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The Fed's jobs dilemma
Weak labor market could bring Bernanke's threatened rate cut -- but what good would it do?
September 5, 2003: 12:26 PM EDT
By Mark Gongloff, CNN/Money Staff Writer

NEW YORK (CNN/Money) - The Federal Reserve, which has promised to keep short-term interest rates low for a long time, might even have found incentive in Friday's dismal jobs report to cut rates again. But would a cut do any good?

"It's not in my forecast, but it's probable, a quarter from now, if we're sitting in the same place we have been, with some uneven signs of recovery, but no real improvement in payrolls and inflation edging lower -- those are the conditions under which the Fed has cut recently," said former Fed economist Lara Rhame, now a currency analyst with Brown Brothers Harriman.

Fed officials launched a full-court press Thursday to convince the bond market they had no intention of hiking the central bank's target for the fed funds rate -- an overnight lending rate that affects other borrowing rates in the economy -- any time soon.

Bond prices have plunged since mid-June, pushing interest rates to their highest level in more than a year, in part due to fears that the Fed will soon raise short-term rates in the face of a third-quarter surge in economic growth. Bond prices and yields move in the opposite direction.

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Fed governor Ben Bernanke and San Francisco Fed President Robert Parry, both voting members of the Fed's rate-setting committee, said the Fed saw few signs that inflation -- a usual hallmark of a strong economy -- or jobs growth were set to skyrocket, allowing the Fed to keep rates lower longer.

And Friday's report from the Labor Department that employers slashed 93,000 jobs from non-farm payrolls in August -- the middle of a quarter in which some economists believe gross domestic product (GDP) is growing at a rollicking 5 percent annual rate -- only helped make their case.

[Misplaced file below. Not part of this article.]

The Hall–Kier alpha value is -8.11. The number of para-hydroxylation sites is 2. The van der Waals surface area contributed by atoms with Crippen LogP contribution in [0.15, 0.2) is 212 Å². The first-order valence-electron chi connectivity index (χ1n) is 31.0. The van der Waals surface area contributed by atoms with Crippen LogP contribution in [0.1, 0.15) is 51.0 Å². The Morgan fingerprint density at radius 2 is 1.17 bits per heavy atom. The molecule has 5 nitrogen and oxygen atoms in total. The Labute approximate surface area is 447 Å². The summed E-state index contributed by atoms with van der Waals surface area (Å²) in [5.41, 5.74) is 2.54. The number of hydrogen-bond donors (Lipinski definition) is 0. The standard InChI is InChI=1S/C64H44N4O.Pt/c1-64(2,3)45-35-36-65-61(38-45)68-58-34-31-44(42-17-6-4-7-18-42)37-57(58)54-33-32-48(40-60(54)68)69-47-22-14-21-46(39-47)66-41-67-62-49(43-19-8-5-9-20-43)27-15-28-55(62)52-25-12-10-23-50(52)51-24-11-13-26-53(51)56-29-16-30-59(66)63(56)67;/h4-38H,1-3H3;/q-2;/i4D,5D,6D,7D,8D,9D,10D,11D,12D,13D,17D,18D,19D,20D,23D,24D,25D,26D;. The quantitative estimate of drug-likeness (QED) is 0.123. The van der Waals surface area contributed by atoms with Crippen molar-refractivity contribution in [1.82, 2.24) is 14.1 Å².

Bernanke, in fact, had warned the Fed could cut again. Too many more weak payrolls numbers could encourage the Fed to do just that.

Rate cutting since 2001

The central bank reduces rates to stimulate the economy by keeping borrowing costs low and raises them to fight inflation.

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Labor Secretary Elaine Chao talks to CNNfn's Rhonda Schaffler about the latest unemployment numbers.

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The Fed has cut rates 13 times since early January 2001 to cope with the effects of a recession that lasted for much of 2001, the Sept. 11 terror attacks, a long bear market in stocks and other woes.

During the course of the long recession/recovery period, inflation has stayed mild while the labor market has remained weak, mired in its longest slump since World War II.

After fighting inflation for decades, the Fed has lately said it was worried that inflation was too low, hurting corporate pricing power and profits, and threatening eventual deflation, a potentially more damaging condition of falling prices.

Bernanke and other economists say the economy still has too much "slack" -- unemployed workers and unused production capacity. But businesses might be slow to use up that slack, thanks in part to robust productivity gains that have helped them milk more production out of fewer workers, without making expensive upgrades to facilities.

But such a view raises the question of just how effective another rate cut would be in creating jobs. After all, the Fed has slashed the fed funds rate from 6.5 percent to 1 percent, the lowest level in more than 40 years, and payrolls are still 2.8 million jobs lower than they were in March 2001.

"It's unclear what lower rates would do," said former Fed economist Wayne Ayers, now chief economist at Fleet Boston Financial. "If it's really true that productivity and structural changes are causing labor market weakness, it's not clear that another cut in rates would be helpful to the labor market."  Top of page

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